Wednesday, August 15, 2012

Balkinization: "Scholars’ Brief in Fisher v. University of Texas Urges New Look at Text and History of the Fourteenth Amendment"
My comments, slightly rearranged here.
An argument could be made that the original intent of the reconstruction amendments was "unconstitutional", inconsistent with previous understandings, or that the framers wrote amendments in race neutral terms but then while they could promoted discrimination based on race. A brilliant decision, to set their own policies on auto-destruct, only after they'd begun to do their work.

Constitutional consistency and Biblical inerrancy are related. Reading is interpretation, and saying with Scalia, "the constitution as I interpret it is a dead constitution" is oxymoronic [also hypocritical, see Jack Balkin here].
To quote a figure in the last administration, "we invent our own reality".
It's our job to make lemonade of lemons, something palatable with what we have before us, and to argue with each other over whether to add sugar or salt. The argument over a common text is more important than the text itself. [the rule of law as due process not result] As to liberal pretensions: Wickard v. Filburn helped secure US domination of the post-war world. Democracy might have been stronger if the decision had gone the other way. And then there's Derrick Bell on Brown.

From "A New Birth of Freedom: The Forgotten History of the 13th, 14th and 15th Amendments", written by J.J. Gass and Nathan Newman for the Brennan Center:
[I]n 1867 Congress passed a law providing relief for “freedmen or destitute colored people in the District of Columbia,” to be distributed under the auspices of the Freedmen’s Bureau. Of particular importance in the late 1860s was the Bureau’s operation of schools for blacks, to the point that black children in the South were often better educated than their white counterparts. Opponents, including Johnson, raised the same arguments that would be marshaled against affirmative action programs a century later, but well more than the necessary two-thirds of Congress concluded that the 13th and 14th Amendments authorized race-conscious legislation to ameliorate the social condition of blacks.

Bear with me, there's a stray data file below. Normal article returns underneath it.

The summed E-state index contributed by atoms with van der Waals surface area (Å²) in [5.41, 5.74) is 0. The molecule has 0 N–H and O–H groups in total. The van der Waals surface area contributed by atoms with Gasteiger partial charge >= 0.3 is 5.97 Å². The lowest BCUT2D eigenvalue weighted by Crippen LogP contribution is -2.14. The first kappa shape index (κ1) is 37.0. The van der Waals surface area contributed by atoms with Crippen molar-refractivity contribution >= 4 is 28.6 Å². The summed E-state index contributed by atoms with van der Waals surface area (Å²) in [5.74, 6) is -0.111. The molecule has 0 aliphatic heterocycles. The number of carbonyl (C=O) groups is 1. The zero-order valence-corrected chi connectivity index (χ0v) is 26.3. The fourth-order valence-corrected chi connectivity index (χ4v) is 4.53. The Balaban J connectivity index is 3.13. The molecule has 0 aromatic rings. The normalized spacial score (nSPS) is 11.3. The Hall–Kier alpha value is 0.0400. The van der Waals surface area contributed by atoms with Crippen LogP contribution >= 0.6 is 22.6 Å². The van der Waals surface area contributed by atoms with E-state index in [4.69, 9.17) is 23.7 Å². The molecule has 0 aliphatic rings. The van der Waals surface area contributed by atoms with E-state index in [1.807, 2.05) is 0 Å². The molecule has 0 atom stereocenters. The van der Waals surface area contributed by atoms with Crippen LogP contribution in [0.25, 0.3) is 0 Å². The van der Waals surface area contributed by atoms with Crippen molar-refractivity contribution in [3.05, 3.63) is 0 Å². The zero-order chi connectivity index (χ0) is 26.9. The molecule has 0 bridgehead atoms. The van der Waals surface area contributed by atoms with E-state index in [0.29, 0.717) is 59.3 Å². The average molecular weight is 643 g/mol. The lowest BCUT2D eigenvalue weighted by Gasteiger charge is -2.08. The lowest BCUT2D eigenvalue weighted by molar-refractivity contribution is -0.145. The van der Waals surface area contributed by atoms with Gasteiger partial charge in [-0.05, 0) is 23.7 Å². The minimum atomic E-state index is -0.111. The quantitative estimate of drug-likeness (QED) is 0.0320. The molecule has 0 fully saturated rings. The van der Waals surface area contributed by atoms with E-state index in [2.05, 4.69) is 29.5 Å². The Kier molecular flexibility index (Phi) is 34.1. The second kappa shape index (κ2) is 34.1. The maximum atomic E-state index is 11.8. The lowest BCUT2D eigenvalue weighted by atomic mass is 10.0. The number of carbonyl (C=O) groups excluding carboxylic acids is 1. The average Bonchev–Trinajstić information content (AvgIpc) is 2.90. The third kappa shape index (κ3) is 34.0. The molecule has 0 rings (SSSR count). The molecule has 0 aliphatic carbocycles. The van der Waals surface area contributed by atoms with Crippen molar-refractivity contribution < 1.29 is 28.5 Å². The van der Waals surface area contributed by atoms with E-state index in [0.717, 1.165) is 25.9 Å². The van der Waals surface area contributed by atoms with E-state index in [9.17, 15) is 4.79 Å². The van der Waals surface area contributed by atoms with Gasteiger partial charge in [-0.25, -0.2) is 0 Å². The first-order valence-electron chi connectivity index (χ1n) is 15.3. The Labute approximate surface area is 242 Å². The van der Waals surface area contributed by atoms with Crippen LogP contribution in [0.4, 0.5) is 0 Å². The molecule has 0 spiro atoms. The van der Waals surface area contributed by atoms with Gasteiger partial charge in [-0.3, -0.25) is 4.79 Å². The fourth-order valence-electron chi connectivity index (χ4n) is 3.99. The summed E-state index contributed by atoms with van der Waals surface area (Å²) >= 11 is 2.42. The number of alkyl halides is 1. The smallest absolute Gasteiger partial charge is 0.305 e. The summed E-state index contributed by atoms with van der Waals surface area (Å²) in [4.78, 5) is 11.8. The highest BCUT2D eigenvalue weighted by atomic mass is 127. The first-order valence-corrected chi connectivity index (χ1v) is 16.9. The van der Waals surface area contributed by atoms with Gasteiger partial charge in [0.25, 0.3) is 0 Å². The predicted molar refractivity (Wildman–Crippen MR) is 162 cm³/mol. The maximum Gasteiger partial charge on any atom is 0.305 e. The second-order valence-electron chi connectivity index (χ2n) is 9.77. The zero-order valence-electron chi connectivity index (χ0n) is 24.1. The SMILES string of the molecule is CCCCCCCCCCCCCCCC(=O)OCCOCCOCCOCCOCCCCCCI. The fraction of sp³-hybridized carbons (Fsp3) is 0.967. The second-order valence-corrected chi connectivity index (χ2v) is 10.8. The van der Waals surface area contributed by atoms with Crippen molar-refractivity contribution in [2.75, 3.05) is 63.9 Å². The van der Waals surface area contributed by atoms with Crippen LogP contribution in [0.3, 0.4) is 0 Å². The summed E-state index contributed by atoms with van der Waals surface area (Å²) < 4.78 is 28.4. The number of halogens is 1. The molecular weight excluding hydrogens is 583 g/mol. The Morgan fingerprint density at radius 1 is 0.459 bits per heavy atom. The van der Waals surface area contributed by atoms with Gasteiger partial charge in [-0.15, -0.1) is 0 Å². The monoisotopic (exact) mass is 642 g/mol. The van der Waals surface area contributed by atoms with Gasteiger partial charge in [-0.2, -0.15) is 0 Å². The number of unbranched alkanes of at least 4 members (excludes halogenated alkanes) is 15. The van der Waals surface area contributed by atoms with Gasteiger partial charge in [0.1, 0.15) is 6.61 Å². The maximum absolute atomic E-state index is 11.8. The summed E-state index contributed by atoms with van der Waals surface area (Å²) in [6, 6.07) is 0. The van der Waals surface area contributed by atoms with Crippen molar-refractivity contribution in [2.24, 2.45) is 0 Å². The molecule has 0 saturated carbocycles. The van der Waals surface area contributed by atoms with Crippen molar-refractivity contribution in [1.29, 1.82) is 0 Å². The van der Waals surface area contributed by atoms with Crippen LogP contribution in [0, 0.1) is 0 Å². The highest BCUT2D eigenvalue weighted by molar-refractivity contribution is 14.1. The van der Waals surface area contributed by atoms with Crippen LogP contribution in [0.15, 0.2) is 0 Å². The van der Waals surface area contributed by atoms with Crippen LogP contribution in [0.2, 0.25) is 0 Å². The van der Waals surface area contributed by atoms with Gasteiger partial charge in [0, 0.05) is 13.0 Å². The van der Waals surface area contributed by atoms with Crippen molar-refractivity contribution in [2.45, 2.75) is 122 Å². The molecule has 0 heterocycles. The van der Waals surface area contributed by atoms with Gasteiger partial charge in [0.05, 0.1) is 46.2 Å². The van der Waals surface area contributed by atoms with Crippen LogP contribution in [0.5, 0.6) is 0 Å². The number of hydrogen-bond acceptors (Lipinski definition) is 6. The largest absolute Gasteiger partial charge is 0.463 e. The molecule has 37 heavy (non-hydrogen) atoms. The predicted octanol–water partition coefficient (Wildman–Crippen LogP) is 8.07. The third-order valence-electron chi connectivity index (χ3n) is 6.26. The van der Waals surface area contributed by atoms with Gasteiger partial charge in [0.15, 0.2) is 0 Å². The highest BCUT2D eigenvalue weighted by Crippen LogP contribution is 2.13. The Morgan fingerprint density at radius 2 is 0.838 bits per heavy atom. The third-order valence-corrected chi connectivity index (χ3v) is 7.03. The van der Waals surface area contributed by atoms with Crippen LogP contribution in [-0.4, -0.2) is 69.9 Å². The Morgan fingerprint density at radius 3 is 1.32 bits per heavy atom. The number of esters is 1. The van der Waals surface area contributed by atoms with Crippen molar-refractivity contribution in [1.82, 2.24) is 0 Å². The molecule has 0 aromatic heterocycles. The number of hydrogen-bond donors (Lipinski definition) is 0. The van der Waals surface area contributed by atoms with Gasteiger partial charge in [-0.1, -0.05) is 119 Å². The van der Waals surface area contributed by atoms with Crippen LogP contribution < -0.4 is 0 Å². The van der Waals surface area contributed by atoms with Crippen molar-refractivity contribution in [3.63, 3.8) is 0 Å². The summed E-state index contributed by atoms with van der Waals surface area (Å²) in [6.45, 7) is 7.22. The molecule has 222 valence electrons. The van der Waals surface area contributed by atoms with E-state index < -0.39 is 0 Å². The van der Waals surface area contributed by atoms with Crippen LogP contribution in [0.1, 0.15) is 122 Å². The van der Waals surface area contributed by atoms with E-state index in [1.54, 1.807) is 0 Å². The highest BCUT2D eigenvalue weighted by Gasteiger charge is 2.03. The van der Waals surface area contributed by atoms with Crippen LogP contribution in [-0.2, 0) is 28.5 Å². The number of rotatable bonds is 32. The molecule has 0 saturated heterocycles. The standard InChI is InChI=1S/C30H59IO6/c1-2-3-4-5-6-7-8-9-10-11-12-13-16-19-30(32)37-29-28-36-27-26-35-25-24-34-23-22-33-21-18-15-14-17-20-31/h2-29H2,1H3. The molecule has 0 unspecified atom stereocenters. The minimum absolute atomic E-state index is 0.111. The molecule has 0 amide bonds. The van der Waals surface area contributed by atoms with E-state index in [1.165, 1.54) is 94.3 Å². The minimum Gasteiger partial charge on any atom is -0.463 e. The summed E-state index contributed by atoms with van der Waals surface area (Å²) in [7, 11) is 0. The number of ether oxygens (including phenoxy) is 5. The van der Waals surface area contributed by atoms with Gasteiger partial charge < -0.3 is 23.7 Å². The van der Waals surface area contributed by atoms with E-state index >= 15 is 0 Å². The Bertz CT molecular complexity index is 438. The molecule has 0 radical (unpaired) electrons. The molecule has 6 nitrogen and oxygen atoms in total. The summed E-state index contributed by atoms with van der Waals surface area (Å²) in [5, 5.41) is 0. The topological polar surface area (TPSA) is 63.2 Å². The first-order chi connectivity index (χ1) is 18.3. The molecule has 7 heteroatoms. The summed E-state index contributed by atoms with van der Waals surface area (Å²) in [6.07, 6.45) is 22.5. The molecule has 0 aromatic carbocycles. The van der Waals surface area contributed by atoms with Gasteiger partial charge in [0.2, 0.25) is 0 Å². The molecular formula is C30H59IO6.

"to the point that black children in the South were often better educated than their white counterparts."  How's that for a brilliant way to sow anger and mistrust among the poor white trash?  Divide the poor, and conquer.

When Harold Washington won his first term as mayor of Chicago, after a divisive election in which the white vote was split, one of the first things he did was tour white working class neighborhoods on the north side. In the words of someone who was there, he walked around and in his theatrical tone said "Hey, These streets are a mess! These garbage cans haven't been emptied for weeks! We'll have to do something about that!" And he did. The locals were shocked. They never thought a black mayor would give a damn about them. Washington won his second term running against only one significant opponent,"Fast Eddie" Vrdolyak.

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